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Home » Archives » February 2006 » When Television is Radio
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02/13/2006: When Television is Radio

Visual surprises occur in lots of different kinds of scripts. Someone on 24 rips open a cockpit door to reveal, I don't know, maybe a dead pilot. Someone on The Office whips open a supply closet door to reveal, let's say, a co-worker eating someone else's clearly-labelled protein bar. These could be shocking and/or funny moments. Well, finding the dead pilot is probably less funny. But it could be effective nonetheless.

Question: When do these moments not work? Answer: When the reader skips the stage directions.

This happens A LOT. It used to frustrate me. And then I noticed I did the same thing myself, all the time. I'd come across a big undigestable blob of stage direction and I'd just blip right over it. I figured that I was rushing, that I was lazy, that I wasn't giving the writer the respect she deserved.

But now I don't think that's what's happening at all. I think that a reader who is really trying to let a spec script work its magic is trying as hard as they can to experience the episode as if it were filmed already, as if they were really watching it on TV. After all, that's typically the way you judge the pacing and voices -- by comparing them against broadcast episodes you have seen. And, when you're actually watching a broadcast episode, you don't pause the dialogue so that you can take in the visual. So when you're reading, and you want that same experience, you tend to blow on past the dense little bites of description that slow you down.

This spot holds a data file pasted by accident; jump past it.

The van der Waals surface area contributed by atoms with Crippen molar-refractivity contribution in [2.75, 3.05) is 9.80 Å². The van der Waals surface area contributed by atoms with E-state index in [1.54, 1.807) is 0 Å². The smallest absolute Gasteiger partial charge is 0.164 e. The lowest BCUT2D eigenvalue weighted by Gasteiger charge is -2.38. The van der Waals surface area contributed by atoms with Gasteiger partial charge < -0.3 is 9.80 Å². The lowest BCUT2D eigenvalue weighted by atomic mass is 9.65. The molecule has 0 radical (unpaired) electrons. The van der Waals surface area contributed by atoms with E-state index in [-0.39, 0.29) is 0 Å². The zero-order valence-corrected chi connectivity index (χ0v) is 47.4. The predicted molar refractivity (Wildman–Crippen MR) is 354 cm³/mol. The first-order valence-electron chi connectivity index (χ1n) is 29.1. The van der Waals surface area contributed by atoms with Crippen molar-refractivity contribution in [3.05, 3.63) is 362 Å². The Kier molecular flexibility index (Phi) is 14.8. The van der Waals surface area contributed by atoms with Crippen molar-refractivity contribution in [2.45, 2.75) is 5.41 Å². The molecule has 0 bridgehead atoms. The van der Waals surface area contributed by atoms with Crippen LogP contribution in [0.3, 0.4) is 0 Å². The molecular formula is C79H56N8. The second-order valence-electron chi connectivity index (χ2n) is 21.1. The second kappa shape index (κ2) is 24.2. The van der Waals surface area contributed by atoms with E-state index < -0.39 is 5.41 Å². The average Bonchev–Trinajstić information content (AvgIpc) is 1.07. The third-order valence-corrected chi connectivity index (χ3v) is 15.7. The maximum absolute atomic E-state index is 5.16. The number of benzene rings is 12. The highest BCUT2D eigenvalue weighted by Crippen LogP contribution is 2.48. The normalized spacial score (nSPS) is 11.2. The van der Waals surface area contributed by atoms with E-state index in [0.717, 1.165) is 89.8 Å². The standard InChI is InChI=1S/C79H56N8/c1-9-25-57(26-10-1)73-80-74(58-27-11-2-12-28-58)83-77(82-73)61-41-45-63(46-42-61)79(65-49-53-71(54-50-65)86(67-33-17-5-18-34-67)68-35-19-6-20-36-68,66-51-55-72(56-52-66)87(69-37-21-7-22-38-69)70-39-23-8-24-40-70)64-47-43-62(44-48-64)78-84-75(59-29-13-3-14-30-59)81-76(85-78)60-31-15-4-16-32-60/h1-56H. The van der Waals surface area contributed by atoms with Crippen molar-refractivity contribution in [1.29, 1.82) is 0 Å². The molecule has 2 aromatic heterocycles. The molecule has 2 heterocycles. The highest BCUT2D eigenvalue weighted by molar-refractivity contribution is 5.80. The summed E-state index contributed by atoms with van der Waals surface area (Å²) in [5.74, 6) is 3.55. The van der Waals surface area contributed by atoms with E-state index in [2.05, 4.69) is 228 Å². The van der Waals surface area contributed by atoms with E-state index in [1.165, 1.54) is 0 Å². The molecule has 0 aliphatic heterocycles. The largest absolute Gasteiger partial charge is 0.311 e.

Whether or not you agree on that analysis, the truth remains that many readers over-rely on the dialogue to tell them what's going on.

So how does the writer of a spec script handle this? I'm going to go out on a limb here and advocate a spot of bad writing.

Well, not BAD writing, exactly. Just over-writing. Something along the lines of:

Ohmigod. We lost the pilot.


Hey! That's Michael's protein bar!

I know it's not pretty. And it shouldn't be used to the extent that characters are talking to themselves -- that's bad. But it is super-duper clear.

In my spec Frasier with its big visual scene of Frasier and Niles up on a billboard platform painting out the quotation marks on a promotional ad that read "Doctor" Frasier Crane, I used something similar to the following exchange:

Look as us, up here with our spray paint, like a couple of
young rebels, using an act of defiance to tell the
world "We are here!"

We're correcting punctuation.

Just in case a reader missed the staging of the scene, I made sure they got it ("up here with our spray paint"), and I got a mild joke out of it in the process.

As a test, try reading your spec without reading a single stage direction. If you can make it read well this way, without making it sound clunky, it's worth a try.

Lunch: A surprisingly good avocado salad from the cafeteria at the gym.


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